The Mailard reaction time makes a huge difference in coffee taste. Check out Rob Hoos' book for more info. I'm usually trying to stretch that section to emphasize the fruit notes on my batches.


How would the maillard reaction time be related to the concept of "development" that people like Scott Rao say is important in dictums such as that 1C be 75 - 80% of total roast time? Sort of a "browning" effect as in other culinary pursuits like onions or steaks?
So many beans; so little time....
 
Ringo
I believe the time between 340F and 1st crack is when the fruits (blueberry) and sugars develop. I think when raw sugar is browned it caramelizes and we can taste sweet. If you go too long the caramel is burnt. So for me when I do not get the fruit or sweetness I believe I was in mallard too long or not long enough. I believe after 1st crack you balance the complexity of the roast to the acid. Too short and acid will overpower and you will not have layers of flavors. Get it right acid will be balanced with layers of complex flavors. Get it long acid is dead or flat and char flavor replaces the complexity.
All you need in life is ignorance and confidence, and then success is sure. Mark Twain
 
ChicagoJohn
Ringo wrote:

I believe the time between 340F and 1st crack is when the fruits (blueberry) and sugars develop. I think when raw sugar is browned it caramelizes and we can taste sweet. If you go too long the caramel is burnt. So for me when I do not get the fruit or sweetness I believe I was in mallard too long or not long enough. I believe after 1st crack you balance the complexity of the roast to the acid. Too short and acid will overpower and you will not have layers of flavors. Get it right acid will be balanced with layers of complex flavors. Get it long acid is dead or flat and char flavor replaces the complexity.


Great! I'll print this out and work with it. I've been reading a lot and haven't seen such a succinct summary of the processes. I have not been paying attention to the time before 1C, in Centigrade 170 - 195C. I can see where aromatic aldehydes and ketones could be created in that region. I will now incorporate that time-temperature variable into future experiments. Thanks!!!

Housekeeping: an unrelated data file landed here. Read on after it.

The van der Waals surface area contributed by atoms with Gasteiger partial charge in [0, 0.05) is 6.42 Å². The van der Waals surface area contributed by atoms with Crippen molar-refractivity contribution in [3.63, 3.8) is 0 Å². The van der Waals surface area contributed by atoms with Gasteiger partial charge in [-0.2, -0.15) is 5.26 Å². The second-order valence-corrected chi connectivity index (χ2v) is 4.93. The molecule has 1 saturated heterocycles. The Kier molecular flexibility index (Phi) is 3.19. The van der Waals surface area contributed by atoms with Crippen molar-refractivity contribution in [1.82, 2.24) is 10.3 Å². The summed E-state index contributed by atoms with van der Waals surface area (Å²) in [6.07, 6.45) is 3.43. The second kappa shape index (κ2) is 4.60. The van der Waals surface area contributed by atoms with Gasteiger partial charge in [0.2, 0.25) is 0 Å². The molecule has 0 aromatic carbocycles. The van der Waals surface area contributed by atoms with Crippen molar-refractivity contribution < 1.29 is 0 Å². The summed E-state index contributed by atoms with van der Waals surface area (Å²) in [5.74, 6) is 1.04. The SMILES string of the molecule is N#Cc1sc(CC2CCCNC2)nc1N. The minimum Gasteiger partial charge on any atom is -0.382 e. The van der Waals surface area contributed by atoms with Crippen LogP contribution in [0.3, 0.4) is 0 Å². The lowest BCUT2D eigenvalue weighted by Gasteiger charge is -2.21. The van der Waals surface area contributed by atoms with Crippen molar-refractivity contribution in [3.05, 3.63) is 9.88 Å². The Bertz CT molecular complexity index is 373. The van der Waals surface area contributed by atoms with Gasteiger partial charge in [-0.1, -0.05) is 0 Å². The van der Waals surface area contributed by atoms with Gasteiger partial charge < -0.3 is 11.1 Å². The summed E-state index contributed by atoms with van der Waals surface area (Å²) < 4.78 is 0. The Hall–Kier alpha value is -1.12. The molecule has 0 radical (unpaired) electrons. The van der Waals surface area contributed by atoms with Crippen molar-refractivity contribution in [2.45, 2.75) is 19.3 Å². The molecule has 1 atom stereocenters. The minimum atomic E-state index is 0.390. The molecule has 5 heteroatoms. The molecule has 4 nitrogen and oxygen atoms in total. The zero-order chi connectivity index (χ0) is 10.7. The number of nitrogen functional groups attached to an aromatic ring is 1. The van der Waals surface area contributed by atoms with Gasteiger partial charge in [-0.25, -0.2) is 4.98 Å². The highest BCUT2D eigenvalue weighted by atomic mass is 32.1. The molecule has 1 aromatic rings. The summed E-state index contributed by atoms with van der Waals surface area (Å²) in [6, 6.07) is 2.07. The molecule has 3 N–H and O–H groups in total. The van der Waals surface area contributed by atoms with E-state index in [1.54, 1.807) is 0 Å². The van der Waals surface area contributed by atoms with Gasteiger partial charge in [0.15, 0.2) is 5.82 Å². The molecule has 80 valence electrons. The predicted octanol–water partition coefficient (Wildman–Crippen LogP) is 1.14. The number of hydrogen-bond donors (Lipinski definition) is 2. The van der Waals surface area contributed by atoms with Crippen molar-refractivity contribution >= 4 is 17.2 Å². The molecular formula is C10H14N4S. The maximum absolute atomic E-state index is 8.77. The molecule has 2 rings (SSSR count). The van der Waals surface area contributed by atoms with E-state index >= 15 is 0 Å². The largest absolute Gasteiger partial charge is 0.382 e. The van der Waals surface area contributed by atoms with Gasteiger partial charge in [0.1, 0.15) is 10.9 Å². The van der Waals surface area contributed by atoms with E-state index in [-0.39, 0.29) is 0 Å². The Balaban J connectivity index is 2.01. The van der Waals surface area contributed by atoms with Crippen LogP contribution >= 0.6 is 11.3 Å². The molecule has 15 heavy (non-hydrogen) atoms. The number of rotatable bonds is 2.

Edited by ChicagoJohn on 08/13/2015 3:41 AM
So many beans; so little time....
 
billsey
ChicagoJohn wrote:
How would the maillard reaction time be related to the concept of "development" that people like Scott Rao say is important in dictums such as that 1C be 75 - 80% of total roast time? Sort of a "browning" effect as in other culinary pursuits like onions or steaks?

It's a bit confusing, since the Maillard reaction continues after 1C. The roast segment I believe we're talking about is the time between the end of drying (first changes to scent, grassy smell indicate Maillard has started) and the start of first crack. Shortening or lengthening this period affects final flavor unless you take it past Maillard and into carbonization. The light volatiles are formed during this time, fruit and nut flavors being a portion of the effects, sugars another. According to Rob you can use the characteristics of this period to choose the final result when trying to match a flavor profile to a different roast. What Scott is talking about as the development phase is also part of the Maillard reaction, but from the start of 1C to the end of 2C. What primarily happening during the late Maillard reaction period is conversion of sugars by caramelization, giving the deeper notes like chocolate. Going past Maillard reaction is where the final carbonization happens, killing off all the flavor and leaving just *$ behind. :)
 
Ringo
The way I look at it is it a guide. The best way to improve your roasting is to do two roast at the same time and change one thing. Maybe do one with a 2 1/2 min development time and one with 3 min development time, drink them both and find out what you like. Next maybe change the time from 340f to 1 st crack. I was in a lab one time and watched the them develop a profile for a commercial roaster. They did 6 different roast and cupped them side beside then they did round two. At 12 roast profile they had what they wanted but said twice a day they would cup the coffee coming of the big roaster with the operator. We can not do that many different profiles as home roasters but if we do two or three we can get very good. Another thing I do is go to sweet Maria's and buy a coffee they roast and buy some roasted and green. I then roaster it and cup the two together to see how I am doing.
All you need in life is ignorance and confidence, and then success is sure. Mark Twain